Here's A checklist of equipment you'll need:
Brooder - A brooder is a temporary shelter for you chicks used till they reach a mature enough age (4 weeks) that they can be placed into a growing pen or traditional chicken coop. The complexity and cost of your brooder really depends on how many chicks you plan to raise and your budget. Whatever size or complexity of brooder it needs to meet a few requirements:
- It should be large enough to accommodate the number of birds you purchase including food, water and heating equipment. (1/2 to 1 square foot per bird when they are under 2 weeks old and 2 square feet when they are 3-4 weeks old)
- It needs to be free from drafts.
- It needs to be ventilated
- It should provide protection and also be escape proof.
|Plastic Barrier Brooder|
Metal battery style brooders offer lots of convenience (built in heater, removal floor tray for easier cleaning etc.) and can be stacked if you plan to keep many birds. These are large enough to keep birds till they are 2 weeks old at which point the chicks will need to be moved to a larger space. These are a bit pricey (+$200)
An alternative for just a few chicks, is to re-purpose a plastic container by cutting ventilation holes in the top. These containers work well for a few chicks but you will need to move the chicks to a larger container as the chicks increase in age. (see next option)
If you own a large dog, you may already have a dog crate that can also function as a brooder. Other less fancy alternatives might include a large cardboard box, a re-purposed baby crib etc.
Baby chicks need a very warm environment. Place newborn chicks in an environment that's 95 degrees Fahrenheit (35 Celsius) and reduce the heat 5 degrees per week until the temperature of the brooder is that of the ambient environment or 70 degrees Fahrenheit.
For a small number of chicks, a 60 watt incandescent light bulb may be all that's required. More powerful options include infrared heat lamps and/or ceramic light bulbs. The latter are heat units that screw into light bulb sockets but produce no heat. These ceramic bulbs can be purchased in pet shops as ceramic heaters are sold for reptiles.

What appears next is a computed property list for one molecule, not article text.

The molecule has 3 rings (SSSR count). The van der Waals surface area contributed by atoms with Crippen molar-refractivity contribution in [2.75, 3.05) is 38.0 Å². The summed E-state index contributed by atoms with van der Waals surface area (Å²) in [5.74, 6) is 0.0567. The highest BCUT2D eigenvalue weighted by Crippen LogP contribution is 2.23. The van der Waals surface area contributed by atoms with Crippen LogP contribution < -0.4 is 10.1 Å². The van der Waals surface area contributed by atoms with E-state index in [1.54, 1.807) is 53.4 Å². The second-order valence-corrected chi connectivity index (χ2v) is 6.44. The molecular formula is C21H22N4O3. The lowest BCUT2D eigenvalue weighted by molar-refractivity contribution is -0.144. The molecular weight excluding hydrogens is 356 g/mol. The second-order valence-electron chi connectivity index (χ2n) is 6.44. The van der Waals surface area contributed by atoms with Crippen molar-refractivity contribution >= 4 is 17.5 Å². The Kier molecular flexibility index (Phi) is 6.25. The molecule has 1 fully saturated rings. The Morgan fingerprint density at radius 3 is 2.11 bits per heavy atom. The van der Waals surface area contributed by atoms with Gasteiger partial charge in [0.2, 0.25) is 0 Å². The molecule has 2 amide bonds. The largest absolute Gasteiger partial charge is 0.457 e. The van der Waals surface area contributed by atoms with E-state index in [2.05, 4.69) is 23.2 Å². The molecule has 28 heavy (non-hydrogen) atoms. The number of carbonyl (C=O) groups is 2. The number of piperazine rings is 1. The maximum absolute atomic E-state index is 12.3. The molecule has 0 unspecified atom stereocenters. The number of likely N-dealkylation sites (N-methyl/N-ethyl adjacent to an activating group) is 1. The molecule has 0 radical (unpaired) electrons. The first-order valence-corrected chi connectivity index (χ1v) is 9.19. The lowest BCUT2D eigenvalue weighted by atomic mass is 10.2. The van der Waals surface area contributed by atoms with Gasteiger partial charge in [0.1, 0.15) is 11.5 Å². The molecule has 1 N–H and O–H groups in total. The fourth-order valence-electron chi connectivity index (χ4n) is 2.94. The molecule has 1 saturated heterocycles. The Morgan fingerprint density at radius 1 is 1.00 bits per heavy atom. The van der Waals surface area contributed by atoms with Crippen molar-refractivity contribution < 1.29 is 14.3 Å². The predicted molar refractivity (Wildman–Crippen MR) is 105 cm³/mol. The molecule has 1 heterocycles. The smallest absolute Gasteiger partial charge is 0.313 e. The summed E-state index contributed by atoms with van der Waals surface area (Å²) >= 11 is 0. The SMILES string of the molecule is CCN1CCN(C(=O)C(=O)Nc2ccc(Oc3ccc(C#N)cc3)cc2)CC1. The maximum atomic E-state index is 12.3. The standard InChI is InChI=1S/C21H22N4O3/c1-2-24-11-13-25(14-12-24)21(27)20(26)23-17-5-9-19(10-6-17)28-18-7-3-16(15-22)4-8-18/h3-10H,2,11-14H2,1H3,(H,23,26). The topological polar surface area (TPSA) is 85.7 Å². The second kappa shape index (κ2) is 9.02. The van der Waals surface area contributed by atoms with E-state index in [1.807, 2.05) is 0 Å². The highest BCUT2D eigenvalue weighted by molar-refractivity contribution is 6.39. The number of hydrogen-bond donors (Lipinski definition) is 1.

|A Ceramic Bulb|
Infrared and ceramic heat sources get very hot and so it's extremely important to make sure these are set up in a way that is safe. Make sure to purchase a high quality fixture that has a porcelain bulb socket. Plastic sockets can't take the heat thrown off by the heat lamps and will melt. The fixture should also include a protective cage to cover the bulb and be hung in a way that the bulb doesn't come into close proximity to the brooder wall, bedding or other materials that can be set aflame.
|Ceramic Socket & Wire Cage Brooder Heat Fixture|
Finally, there are now panel style heaters sold that provide a more even distribution of heat (no hot spots) and operate at safer temperatures. These radiant style panel heaters are safe and energy efficient. There only downside is that they are more expensive -- generally over $120.
Thermometer - Get an outdoor thermometer so you can determine the temperature in your brooder. We like and recommend buying the new digital kind. You place a sensor in the brooder and it transmits the information to a display unit you can place anywhere where it's convenient for you. Digital thermometers cost about $ and can be purchased at the hardware store.
Food & Water Equipment - Inexpensive plastic and metal food dishes for chicks are readily available. However these are unsanitary because it's easy for chicks to stand on the feed tray and poop into their food. They also are hard to fill and waste feed. The same problems exist with standard chick waters -- they are easily contaminated and chick can tip them over and get their bedding wet.
Below is a video showing baby chicks using a valve based watering system. The water stays covered and chicks drink from the metal valves located on the bottom of the waterer.
A valve based system keeps the water free of dropping and the brooder dryer.
Also below is an improved feeder that we sell on our web site. The feeder blocks chicks from standing on the feed tray. As a result, it keeps the food clean and reduces the need to clean the tray each day. The feeder is designed with a shield that prevents rain from getting into the feed tray so it can be used outdoors when the chicks grow up and leave the brooder.
Baby Chicks Drinking BriteTap Chicken Waterer from ChickenWaterer on Vimeo.
Bedding Material - Baby chicks eat lots of food when they are growing and so there's also lots of poop to deal with. You'll need to place clean bedding into your brooder to absorb the droppings and you'll also need to change it frequently.
There are lots of options including: dry leaves, chopped straw and peat moss but we feel the options that are probably going to be the best are as follows:
- Shredded Newspaper - many folks already have this on hand and so it's cost free bedding. Whole sheets are very absorbent but can be used to line the bottom of the brooder. However, shredded newspaper is fairly absorbent. Just run the paper through an office paper shredder and you have an unlimited supply of bedding.
- Wood Shavings - Kiln dry wood shavings can be purchased at pet and feed stores. Pine and cedar shavings have strong smells that are not very good for baby chicks so we recommend buying shavings made from aspen wood.
- Pellet Bedding - Sold in pet stores, these pellets are highly absorbent and dust free. From the perspective of effectiveness, they work the best. The only downside is that they are the most costly of the three recommended options.
Next Installment - In our next installment we'll cover selecting the right breed of chicken for your family.